# 9. Short Constant Instructions

## 9.1. Short Constant Format

 07 06 05 04 03 02 01 00 15 14 13 12 11 10 09 08 0 0 0 1 dst 1 1 - - src

Short constant format instructions hold a constant source operand used to modify the destination register.

When used for truncation or sign extension, the constant gives the count of bits to be preserved, from 1 to 16 where zero encodes 16. The bits of a b-bit field are numbered from 0 to b–1, so the highest bit preserved is numbered b–1.

if src = 0
then b = 16
else b = src

When used by the add short immediate instruction, the value zero encodes +8, so that the constant c ranges from –8 to +8 instead of the normal 2's complement range from –8 to +7.

if src = 0
then c = +8
else c = sx(src)

## 9.2. Truncate and Sign Extend

 07 06 05 04 03 02 01 00 15 14 13 12 11 10 09 08 0 0 0 1 dst (nz) 1 1 1 1 src (16) TRUNC dst,b r[dst] = r[dst]:b–1:0 0 0 0 1 dst (nz) 1 1 1 0 src (16) SXT dst,b r[dst] = sx(r[dst]:b–1:0)

 TRUNC    SXT N = (r[dst] < 0) — result is negative Z = (r[dst] = 0) — result is zero V = (r[dst]':31:b ≠ sx(r[dst]':b–1)) C = (r[dst]':31:b ≠ 0)
TRUNC (truncate) and SXT (sign extend) instructions preserve r[dst]:b–1:0 (the least significant b bits), where b is given by the src field of the instruction as a value from 1 to 16. The remaining bits, r[dst]:31:b are set to zero by TRUNC while SXT sets them equal to r[dst]:b–1 (the most significant preserved bit). Assemblers should take a bit count b from 1 to 16 as src, encoding the value 16 as zero.

The primary use of TRUNC is to truncate unsigned integers to sizes shorter than 32 bits and testing for loss of information, but it may be used anywhere a logical and with one less than a power of 2 is needed, for powers of 2 from 1 to 16.

SXT can be used to truncate two's complement signed integers to shorter sizes and test for information loss. It can also be used to convert a short signed value to its 32-bit representation. For example, after using EXTB (see Section 7.3) to extract an 8-bit byte from a word loaded from memory, SXT can be used to treat bit 7 of that byte as the sign bit.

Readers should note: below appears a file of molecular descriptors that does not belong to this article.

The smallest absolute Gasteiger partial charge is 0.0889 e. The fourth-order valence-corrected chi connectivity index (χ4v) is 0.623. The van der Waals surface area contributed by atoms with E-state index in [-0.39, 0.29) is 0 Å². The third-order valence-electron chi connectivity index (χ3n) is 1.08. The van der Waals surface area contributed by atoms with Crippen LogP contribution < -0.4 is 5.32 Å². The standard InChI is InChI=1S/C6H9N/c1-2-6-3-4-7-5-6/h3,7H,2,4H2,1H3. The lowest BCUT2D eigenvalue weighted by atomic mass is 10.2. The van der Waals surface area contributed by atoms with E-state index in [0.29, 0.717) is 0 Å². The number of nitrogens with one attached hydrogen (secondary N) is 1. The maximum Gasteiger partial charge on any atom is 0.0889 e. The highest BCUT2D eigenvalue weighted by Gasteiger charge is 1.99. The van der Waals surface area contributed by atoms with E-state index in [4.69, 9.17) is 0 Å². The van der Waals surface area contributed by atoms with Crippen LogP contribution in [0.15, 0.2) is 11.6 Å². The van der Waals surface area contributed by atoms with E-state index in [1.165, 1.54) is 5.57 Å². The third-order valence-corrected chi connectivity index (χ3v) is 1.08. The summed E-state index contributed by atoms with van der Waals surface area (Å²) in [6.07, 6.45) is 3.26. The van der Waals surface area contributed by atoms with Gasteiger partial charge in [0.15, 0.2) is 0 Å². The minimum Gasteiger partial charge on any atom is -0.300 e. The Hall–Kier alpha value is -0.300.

SXT and TRUNC are equivalent when r[dst]:b–1 is zero.

After TRUNC or SXT The N and Z condition codes are set to reflect whether the result is negative or zero. C is set if any bits above the least significant b bits were nonzero, an unsigned overflow, and V is set if any bits above the least significant b bits differed from the sign of the result, a signed overflow.

With both TRUNC or SXT, the dst field must be nonzero. Attempts to use r[0] as a destination will cause an instruction trap (see Chapter 13). Assemblers should flag use of r[0] as an error.

To truncate or sign extend a register preserving more than 16 bits, use a sequence of two shift operations (see Chapter 6), testing for overflow after the first. For example, to truncate R3 to 24 bits, use:

SL      R3,8          ; shift 8 bits left
BCS     LOSTBITS      ; optional test for data loss
SRU     R3,8          ; right shift, clearing top 8 bits

## 9.3. Branch Truncated

 07 06 05 04 03 02 01 00 15 14 13 12 11 10 09 08 0 0 0 1 dst (nz) 1 1 0 1 src (16) BTRUNC dst,b pc=pc+((r[dst]:f:0)<<1)

 BTRUNC NZVC unchanged

BTRUNC (branch truncated) truncates its operand, using the same truncation logic as TRUNC and then adds twice the truncated result to the program counter. As a result, this skips over a number of successive halfwords depending on the truncated value. Care should be taken to make sure that the succeeding instructions that may be skipped are one halfword each.

BTRUNC is appropriate for constructing case-select control structures involving a small number of consecutive alternatives. In this case, the succeeding instructions will usually be branches (see Section 12.3) For example, a 4 way case-select might look like this:

BTRUNC  R3,2    ; select (R3) {
BR      CASE0
BR      CASE1
BR      CASE2
BR      CASE3

Sometimes, if the body of each case is just one halfword and each case ends by falling into the next, very tight code is possible For example, to shift r[3] from 0 to 3 places (see Chapter 6), with the number of bits shifted determined by the low 2 bits of r[4], this instruction seqauence can be used:

NOT	R4
BTRUNC  R4,2
SL      R3,1
SL      R3,1
SL      R3,1

The NOT instruction above (see Section 10.2) makes this sequence shift 0 places for an initial value in r[4] of 0; omitting the not would make it shift 3 places for 0, 2 places for 1, 1 place for 2 and 0 places for 3.

Another use of BTRUNC is in fast multiplication algorithms using base 4 or base 16 (see Section 14.4).

BTRUNC R3,bits can be replaced by a 4-instruction sequence that uses two registers to hold intermediate results:

TRUNC   R3,bits
LEA     R4,TABLE
JUMPS   R3
TABLE: